* Overall pft at mainland listed firms seen up 19 pct y/y
* Growth as Beijing tilts economy to consumption-led model
* Financial firms, utilities expected to post slower growth
By Lee Chyen Yee and Meg Shen
SINGAPORE/HONG KONG, May 21 China's companies
are forecast to turn in their biggest earnings increase in four
years in 2014 as strong growth in the consumer, energy and
industrial sectors propels overall profit at mainland-listed
firms 19 percent higher than a year earlier.
The expected improvement from an already solid 2013 showing
comes as Beijing seeks to steer the world's second-biggest
economy to a consumption-led model from reliance on trade. Just
completed earnings reports for January-December 2013 showed
overall income climbed 13.8 percent, boosted by consumer goods,
materials and information technology firms.
The consumer discretionary, energy and industrial sectors
together make up around a quarter of total earnings for mainland
Chinese firms. They are expected to see 2014 net profit grow by
an average of 42 percent, 5 percent and 44 percent respectively
in 2014, according to Thomson Reuters data based on analysts'
forecasts for more than 1,500 Shanghai and Shenzhen-listed
"Areas that we expect to do a little bit better obviously
are the consumer area. That's a big focus for the government to
try and re-balance the economy," said Steve Brice, chief
investment strategist at Standard Chartered Bank in Singapore.
The three sectors, which comprise big names like oil and gas
firm PetroChina Co Ltd and airline Air
China Ltd , as well as Peking duck
restaurant chain China Quanjude Group Co Ltd, are
expected to log the fastest profit rises since 2010.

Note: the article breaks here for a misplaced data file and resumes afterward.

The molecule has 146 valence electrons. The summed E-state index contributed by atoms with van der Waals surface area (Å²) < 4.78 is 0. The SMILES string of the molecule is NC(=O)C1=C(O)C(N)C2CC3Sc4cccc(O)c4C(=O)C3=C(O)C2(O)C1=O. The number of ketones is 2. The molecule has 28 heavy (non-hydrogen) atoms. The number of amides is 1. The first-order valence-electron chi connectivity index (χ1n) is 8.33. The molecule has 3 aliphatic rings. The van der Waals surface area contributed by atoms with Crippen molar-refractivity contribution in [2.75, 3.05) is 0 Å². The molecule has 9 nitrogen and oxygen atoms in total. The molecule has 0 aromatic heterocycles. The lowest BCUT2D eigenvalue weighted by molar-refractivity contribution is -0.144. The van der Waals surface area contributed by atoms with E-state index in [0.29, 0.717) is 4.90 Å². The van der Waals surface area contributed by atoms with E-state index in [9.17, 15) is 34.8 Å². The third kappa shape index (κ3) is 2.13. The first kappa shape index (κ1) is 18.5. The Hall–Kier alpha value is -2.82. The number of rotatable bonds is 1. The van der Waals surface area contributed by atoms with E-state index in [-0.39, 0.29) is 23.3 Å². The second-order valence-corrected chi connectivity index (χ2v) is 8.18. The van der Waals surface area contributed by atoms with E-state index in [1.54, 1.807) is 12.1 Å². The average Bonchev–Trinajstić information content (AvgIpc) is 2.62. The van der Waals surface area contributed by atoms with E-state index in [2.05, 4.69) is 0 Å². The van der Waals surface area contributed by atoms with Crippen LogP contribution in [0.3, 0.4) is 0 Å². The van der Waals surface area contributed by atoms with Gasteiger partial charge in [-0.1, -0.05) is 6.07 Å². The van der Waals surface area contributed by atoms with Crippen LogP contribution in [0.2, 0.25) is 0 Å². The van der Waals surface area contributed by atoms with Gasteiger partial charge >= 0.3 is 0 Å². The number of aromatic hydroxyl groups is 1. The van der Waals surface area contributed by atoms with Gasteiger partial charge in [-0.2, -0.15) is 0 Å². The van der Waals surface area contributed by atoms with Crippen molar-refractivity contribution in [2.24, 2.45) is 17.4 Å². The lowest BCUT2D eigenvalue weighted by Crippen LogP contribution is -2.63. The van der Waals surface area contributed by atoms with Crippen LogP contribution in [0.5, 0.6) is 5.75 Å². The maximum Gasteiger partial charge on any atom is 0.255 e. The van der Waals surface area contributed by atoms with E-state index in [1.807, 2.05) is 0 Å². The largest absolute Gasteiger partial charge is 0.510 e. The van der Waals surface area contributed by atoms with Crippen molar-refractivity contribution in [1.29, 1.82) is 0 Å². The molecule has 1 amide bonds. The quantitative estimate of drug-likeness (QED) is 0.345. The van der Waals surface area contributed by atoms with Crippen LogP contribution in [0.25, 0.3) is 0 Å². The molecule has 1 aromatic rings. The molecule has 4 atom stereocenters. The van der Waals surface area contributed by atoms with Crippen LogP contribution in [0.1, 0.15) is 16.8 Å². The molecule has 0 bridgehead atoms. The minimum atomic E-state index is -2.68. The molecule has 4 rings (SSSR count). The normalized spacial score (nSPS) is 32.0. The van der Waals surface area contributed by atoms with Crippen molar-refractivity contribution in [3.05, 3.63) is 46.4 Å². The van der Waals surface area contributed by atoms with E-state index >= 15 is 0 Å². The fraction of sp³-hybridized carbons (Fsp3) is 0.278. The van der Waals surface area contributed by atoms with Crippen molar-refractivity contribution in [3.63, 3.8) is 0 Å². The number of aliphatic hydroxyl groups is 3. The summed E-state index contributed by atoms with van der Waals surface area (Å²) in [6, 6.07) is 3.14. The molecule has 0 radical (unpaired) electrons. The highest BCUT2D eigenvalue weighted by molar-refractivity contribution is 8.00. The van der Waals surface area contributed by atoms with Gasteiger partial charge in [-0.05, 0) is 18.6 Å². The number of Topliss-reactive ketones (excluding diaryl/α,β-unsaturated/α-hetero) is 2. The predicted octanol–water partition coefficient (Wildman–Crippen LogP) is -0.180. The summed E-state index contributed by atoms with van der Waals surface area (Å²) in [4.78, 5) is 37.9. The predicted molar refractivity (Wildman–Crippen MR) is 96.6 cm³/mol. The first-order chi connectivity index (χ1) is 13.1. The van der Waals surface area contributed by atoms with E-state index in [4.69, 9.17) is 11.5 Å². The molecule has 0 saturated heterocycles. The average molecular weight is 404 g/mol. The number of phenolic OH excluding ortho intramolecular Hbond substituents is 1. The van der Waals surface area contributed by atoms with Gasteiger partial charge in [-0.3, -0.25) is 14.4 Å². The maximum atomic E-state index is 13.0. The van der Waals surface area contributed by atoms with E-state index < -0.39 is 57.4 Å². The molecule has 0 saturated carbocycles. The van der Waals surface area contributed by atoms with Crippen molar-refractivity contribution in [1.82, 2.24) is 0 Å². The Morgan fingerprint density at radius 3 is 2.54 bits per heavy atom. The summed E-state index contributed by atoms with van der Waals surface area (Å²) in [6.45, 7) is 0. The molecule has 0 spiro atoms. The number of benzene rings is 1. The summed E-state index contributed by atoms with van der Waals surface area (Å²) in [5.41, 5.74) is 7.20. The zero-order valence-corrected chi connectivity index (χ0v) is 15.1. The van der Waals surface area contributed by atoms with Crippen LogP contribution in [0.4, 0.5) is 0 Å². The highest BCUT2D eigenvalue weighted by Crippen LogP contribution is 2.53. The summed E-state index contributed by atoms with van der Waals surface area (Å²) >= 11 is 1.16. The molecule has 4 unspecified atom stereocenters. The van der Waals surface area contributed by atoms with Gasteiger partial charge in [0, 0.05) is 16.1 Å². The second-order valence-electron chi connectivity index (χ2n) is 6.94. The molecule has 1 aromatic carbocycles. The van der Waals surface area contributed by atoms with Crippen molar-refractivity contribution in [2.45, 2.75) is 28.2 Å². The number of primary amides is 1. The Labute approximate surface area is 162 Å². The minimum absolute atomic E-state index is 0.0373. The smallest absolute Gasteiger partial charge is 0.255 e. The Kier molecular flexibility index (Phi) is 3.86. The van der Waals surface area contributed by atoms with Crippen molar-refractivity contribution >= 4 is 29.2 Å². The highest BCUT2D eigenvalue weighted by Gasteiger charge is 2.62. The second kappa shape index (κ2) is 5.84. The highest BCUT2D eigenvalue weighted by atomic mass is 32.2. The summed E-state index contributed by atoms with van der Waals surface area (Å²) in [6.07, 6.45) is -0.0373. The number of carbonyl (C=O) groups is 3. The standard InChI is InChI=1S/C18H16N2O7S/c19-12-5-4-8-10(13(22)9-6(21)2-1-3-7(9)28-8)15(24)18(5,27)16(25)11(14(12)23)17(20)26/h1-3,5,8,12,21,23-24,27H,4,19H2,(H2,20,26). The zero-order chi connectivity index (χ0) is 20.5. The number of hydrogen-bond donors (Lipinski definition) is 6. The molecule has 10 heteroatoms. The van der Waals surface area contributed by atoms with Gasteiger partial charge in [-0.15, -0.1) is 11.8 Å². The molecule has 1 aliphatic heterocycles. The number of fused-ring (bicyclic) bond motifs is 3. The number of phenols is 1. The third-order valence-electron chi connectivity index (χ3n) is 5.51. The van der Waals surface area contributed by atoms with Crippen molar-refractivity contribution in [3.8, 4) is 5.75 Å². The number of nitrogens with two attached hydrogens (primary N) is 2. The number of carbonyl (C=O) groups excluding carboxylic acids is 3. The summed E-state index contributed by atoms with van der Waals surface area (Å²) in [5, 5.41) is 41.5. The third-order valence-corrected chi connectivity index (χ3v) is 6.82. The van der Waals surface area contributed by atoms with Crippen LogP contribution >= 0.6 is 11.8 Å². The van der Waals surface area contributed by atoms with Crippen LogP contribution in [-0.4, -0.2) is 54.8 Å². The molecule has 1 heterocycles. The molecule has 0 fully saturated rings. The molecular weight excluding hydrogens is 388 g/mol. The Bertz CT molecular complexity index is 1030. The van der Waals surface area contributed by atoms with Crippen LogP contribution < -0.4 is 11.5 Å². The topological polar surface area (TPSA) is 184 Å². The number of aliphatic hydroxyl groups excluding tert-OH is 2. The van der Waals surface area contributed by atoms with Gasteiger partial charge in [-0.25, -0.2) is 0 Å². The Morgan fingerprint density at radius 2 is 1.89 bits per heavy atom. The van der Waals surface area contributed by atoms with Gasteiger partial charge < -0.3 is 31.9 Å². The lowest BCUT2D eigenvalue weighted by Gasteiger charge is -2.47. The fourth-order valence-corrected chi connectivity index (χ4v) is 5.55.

BETTING ON CONSUMERS
Companies such as Air China and highway operator Shenzhen
Expressway Co Ltd, as well as Beijing Wangfujing
Department Store Group Co Ltd and home appliances
maker Midea Group Co Ltd are all expected to see
better profit growth this year, Thomson Reuters data showed.
"Consumers have been a long-term source of strength in the
economy and there are still some cheap parts of the consumer
market that we think you could find as an investor," said Stuart
Rae, chief investment officer at AllianceBernstein, a qualified
foreign institutional investor in China.
At financial and utilities companies, though, slower growth
is expected this year. China's easing economic growth is
bringing caps on lending at banks, while government policies
like electricity grid tariff cuts are weighing on power firms'
The financial sector, which contributes more than half of
overall earnings among mainland-listed companies, is expected to
post an average net profit growth of 10.3 percent in 2014,
according to Thomson Reuters data.
That growth in financials, which consists of names like
Industrial and Commercial Bank of China Ltd
and China Life Insurance Co Ltd
, will be the slowest in six years.
"The weaker economy is expected to sap demand for
fund-raising, which will cast a shadow on banks' earnings this
year," said Cao Xuefeng, head of research at Huaxi Securities in
Chengdu city, capital of Sichuan province.
(Reporting by Lee Chyen Yee in SINGAPORE and Meg Shen in HONG
KONG; Additional reporting by Patturaja Murugaboopathy in
BANGALORE in Andy Ho in SINGAPORE; Editing by Kenneth Maxwell)